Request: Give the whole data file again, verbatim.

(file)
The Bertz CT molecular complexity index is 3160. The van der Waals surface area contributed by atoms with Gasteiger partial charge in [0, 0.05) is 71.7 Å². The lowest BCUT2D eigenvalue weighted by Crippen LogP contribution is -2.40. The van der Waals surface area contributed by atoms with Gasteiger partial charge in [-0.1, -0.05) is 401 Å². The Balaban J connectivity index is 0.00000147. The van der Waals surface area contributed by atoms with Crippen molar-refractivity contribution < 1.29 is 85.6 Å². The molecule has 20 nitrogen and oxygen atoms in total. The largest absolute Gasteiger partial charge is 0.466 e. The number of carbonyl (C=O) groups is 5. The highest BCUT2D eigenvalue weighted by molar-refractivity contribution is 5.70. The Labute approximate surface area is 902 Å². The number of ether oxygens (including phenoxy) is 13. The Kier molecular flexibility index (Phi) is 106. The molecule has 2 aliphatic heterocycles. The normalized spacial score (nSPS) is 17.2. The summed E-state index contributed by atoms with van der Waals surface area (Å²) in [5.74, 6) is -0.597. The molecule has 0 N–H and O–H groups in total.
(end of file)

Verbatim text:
The Bertz CT molecular complexity index is 3160. The van der Waals surface area contributed by atoms with Gasteiger partial charge in [0, 0.05) is 71.7 Å². The lowest BCUT2D eigenvalue weighted by Crippen LogP contribution is -2.40. The van der Waals surface area contributed by atoms with Gasteiger partial charge in [-0.1, -0.05) is 401 Å². The Balaban J connectivity index is 0.00000147. The van der Waals surface area contributed by atoms with Crippen molar-refractivity contribution < 1.29 is 85.6 Å². The molecule has 20 nitrogen and oxygen atoms in total. The largest absolute Gasteiger partial charge is 0.466 e. The number of carbonyl (C=O) groups is 5. The highest BCUT2D eigenvalue weighted by molar-refractivity contribution is 5.70. The Labute approximate surface area is 902 Å². The number of ether oxygens (including phenoxy) is 13. The Kier molecular flexibility index (Phi) is 106. The molecule has 2 aliphatic heterocycles. The normalized spacial score (nSPS) is 17.2. The summed E-state index contributed by atoms with van der Waals surface area (Å²) in [5.74, 6) is -0.597. The molecule has 0 N–H and O–H groups in total.